The hygroscopic properties of aerosols have a significant impact on aerosol particle number size distributions (PNSD), formation of cloud condensation nuclei, climate forcing, and atmospheric visibility, as well as human health. To allow for the observation of the hygroscopic growth of aerosols with long-term accuracy, an unattended multifunctional hygroscopicity-tandem differential mobility analyzer (H-TDMA) system was designed and built by the Institute of Tropical and Marine Meteorology (ITMM), China Meteorological Administration (CMA), in Guangzhou, China. The system is capable of measuring dry and wet PNSD, hygroscopic growth factor by particle size, and mixing states. This article describes in detail the working principles, components, and calibration methods of the system. Standard polystyrene latex (PSL) spheres with five different diameters were chosen to test the system’s precision and accuracy of particle size measurement. Ammonium sulfate was used to test the hygroscopic response of the system for accurate growth factor measurement. The test results show that the deviation of the growth factor measured by the system is within a scope of −0.01 to −0.03 compared to Köhler theoretical curves. Results of temperature and humidity control performance tests indicate that the system is robust. An internal temperature gradient of less than 0.2 K for a second differential mobility analyzer (DMA2) makes it possible to reach a set-point relative humidity (RH) value of 90% and with a standard deviation of ±0.44%, sufficient for unattended field observation.

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Ping Zhao, Xiangde Xu, Fei Chen, Xueliang Guo, Xiangdong Zheng, Liping Liu, Yang Hong, Yueqing Li, Zuo La, Hao Peng, Linzhi Zhong, Yaoming Ma, Shihao Tang, Yimin Liu, Huizhi Liu, Yaohui Li, Qiang Zhang, Zeyong Hu, Jihua Sun, Shengjun Zhang, Lixin Dong, Hezhen Zhang, Yang Zhao, Xiaolu Yan, An Xiao, Wei Wan, Yu Liu, Junming Chen, Ge Liu, Yangzong Zhaxi, and Xiuji Zhou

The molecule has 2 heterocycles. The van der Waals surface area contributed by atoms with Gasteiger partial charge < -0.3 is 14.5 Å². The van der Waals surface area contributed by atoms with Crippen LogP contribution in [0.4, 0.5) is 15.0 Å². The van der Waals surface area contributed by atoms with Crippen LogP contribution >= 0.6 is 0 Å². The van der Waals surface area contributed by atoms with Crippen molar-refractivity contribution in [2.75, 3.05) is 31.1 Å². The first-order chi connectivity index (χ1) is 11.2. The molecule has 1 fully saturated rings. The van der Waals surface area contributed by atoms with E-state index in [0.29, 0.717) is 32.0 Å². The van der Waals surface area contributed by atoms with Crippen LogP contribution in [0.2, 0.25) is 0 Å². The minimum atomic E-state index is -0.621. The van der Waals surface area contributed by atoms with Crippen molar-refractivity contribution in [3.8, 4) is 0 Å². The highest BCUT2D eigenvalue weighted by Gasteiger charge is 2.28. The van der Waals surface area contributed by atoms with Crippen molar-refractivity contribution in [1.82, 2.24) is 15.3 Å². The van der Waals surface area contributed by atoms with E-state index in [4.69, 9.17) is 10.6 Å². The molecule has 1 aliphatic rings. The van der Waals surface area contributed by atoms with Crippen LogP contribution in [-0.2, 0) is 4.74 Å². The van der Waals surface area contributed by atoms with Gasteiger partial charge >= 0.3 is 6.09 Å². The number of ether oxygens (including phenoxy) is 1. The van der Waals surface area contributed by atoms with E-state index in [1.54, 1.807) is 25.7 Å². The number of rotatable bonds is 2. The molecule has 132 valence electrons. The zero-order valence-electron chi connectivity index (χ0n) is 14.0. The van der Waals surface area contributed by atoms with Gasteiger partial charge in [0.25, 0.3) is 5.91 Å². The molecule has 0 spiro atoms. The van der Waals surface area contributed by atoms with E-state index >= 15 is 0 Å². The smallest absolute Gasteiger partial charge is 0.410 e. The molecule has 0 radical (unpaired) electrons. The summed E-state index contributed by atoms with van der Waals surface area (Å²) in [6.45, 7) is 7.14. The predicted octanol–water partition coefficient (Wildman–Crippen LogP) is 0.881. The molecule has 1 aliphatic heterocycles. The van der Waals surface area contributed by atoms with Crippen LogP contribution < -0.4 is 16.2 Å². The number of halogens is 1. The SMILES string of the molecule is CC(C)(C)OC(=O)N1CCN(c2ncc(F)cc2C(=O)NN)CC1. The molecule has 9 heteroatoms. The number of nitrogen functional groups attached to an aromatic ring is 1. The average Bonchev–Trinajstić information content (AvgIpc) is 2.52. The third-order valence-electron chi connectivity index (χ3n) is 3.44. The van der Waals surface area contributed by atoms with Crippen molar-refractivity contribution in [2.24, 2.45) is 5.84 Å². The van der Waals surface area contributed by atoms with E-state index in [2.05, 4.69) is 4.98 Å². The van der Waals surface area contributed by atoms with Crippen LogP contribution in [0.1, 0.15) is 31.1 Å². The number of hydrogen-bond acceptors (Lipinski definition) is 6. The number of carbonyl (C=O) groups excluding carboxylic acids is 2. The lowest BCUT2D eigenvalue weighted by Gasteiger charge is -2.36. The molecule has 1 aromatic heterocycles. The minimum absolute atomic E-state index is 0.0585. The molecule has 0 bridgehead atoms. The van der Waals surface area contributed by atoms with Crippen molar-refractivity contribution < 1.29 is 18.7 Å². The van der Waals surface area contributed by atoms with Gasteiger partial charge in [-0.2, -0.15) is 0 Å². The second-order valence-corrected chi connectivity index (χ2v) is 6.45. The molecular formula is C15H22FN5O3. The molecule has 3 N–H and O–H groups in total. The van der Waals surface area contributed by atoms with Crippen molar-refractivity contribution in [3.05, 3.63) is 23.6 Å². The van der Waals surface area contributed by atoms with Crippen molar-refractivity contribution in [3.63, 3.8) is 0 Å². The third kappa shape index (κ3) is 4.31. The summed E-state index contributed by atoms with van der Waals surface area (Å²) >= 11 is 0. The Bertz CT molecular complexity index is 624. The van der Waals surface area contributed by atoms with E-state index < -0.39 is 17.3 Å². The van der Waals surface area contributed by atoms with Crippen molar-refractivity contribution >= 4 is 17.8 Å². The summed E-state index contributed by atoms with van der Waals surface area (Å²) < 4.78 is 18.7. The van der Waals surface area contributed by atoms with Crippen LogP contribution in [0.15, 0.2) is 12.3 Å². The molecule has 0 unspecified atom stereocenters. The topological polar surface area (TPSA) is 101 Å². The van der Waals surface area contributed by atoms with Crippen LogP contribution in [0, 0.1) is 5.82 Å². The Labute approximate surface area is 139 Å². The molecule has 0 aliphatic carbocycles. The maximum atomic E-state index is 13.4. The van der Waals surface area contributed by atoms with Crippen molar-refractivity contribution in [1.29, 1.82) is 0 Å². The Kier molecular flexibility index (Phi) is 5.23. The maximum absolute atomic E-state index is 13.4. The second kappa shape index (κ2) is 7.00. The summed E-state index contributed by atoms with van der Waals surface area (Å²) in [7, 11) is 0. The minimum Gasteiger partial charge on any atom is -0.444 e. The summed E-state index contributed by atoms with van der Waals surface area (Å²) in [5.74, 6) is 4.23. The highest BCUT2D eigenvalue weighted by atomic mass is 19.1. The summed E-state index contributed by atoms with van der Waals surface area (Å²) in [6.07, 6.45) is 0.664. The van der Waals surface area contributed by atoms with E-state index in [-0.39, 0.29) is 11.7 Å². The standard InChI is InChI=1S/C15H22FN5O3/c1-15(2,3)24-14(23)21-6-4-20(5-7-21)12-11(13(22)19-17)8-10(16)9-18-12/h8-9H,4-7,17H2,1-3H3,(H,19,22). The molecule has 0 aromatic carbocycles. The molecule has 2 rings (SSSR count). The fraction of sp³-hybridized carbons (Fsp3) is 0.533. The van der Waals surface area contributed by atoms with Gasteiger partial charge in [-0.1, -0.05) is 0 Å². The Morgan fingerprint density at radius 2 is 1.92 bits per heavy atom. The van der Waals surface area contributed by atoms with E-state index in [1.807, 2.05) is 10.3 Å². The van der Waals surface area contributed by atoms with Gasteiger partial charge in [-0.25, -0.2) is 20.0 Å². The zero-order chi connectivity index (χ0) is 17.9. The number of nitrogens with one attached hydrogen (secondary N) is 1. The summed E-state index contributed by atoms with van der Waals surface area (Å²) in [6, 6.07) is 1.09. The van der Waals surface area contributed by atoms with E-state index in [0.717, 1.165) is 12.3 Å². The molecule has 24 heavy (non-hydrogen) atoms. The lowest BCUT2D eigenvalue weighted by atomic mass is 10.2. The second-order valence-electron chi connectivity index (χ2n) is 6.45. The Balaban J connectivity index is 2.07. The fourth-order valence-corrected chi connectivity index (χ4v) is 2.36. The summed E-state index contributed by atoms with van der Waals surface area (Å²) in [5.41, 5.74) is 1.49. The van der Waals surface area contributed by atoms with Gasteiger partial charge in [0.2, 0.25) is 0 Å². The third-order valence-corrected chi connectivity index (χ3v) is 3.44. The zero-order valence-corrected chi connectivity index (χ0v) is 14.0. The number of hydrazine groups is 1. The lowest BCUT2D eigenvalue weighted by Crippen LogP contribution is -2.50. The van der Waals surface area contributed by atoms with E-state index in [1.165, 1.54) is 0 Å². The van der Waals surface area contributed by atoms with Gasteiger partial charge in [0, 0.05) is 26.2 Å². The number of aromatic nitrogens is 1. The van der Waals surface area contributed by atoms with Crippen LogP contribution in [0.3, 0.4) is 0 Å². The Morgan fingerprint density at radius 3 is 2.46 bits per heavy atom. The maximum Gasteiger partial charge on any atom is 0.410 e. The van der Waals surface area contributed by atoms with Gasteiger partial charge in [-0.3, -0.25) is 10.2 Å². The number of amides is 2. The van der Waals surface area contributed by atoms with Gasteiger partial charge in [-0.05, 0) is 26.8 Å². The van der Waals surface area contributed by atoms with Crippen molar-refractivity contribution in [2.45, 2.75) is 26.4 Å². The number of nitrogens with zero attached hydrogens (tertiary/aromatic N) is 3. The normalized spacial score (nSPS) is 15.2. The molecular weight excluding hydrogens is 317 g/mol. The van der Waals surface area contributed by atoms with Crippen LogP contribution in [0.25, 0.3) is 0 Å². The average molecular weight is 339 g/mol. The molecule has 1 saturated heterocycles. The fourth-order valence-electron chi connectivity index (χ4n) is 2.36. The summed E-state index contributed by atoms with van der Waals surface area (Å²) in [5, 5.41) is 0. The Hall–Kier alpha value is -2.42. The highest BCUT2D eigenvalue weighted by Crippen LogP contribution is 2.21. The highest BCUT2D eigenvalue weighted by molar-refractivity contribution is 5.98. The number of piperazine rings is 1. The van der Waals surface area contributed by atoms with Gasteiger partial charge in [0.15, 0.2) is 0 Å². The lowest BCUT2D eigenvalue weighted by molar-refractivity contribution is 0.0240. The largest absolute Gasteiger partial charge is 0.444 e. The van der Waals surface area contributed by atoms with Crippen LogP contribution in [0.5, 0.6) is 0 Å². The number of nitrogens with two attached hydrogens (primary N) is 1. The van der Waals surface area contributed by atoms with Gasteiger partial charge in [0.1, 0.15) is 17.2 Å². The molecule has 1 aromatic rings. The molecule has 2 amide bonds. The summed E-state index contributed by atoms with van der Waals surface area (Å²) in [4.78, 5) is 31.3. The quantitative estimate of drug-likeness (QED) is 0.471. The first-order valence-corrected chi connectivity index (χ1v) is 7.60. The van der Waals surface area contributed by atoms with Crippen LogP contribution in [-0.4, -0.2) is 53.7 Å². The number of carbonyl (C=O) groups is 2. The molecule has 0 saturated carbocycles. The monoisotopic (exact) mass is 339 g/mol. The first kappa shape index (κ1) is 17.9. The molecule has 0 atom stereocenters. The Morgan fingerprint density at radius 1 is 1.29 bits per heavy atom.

This paper presents the background, scientific objectives, experimental design, and preliminary achievements of the Third Tibetan Plateau (TP) Atmospheric Scientific Experiment (TIPEX-III) for 8–10 years. It began in 2013 and has expanded plateau-scale observation networks by adding observation stations in data-scarce areas; executed integrated observation missions for the land surface, planetary boundary layer, cloud–precipitation, and troposphere–stratosphere exchange processes by coordinating ground-based, air-based, and satellite facilities; and achieved noticeable progress in data applications. A new estimation gives a smaller bulk transfer coefficient of surface sensible heat over the TP, which results in a reduction of the possibly overestimated heat intensity found in previous studies. Summer cloud–precipitation microphysical characteristics and cloud radiative effects over the TP are distinguished from those over the downstream plains. Warm rain processes play important roles in the development of cloud and precipitation over the TP. The lower-tropospheric ozone maximum over the northeastern TP is attributed to the regional photochemistry and long-range ozone transports, and the heterogeneous chemical processes of depleting ozone near the tropopause might not be a dominant mechanism for the summer upper-tropospheric–lower-stratospheric ozone valley over the southeastern TP. The TP thermodynamic function not only affects the local atmospheric water maintenance and the downstream precipitation and haze events but also modifies extratropical atmospheric teleconnections like the Asia–Pacific Oscillation, subtropical anticyclones over the North Pacific and Atlantic, and temperature and precipitation over Africa, Asia, and North America. These findings provide new insights into understanding land–atmosphere coupled processes over the TP and their effects, improving model parameterization schemes, and enhancing weather and climate forecast skills.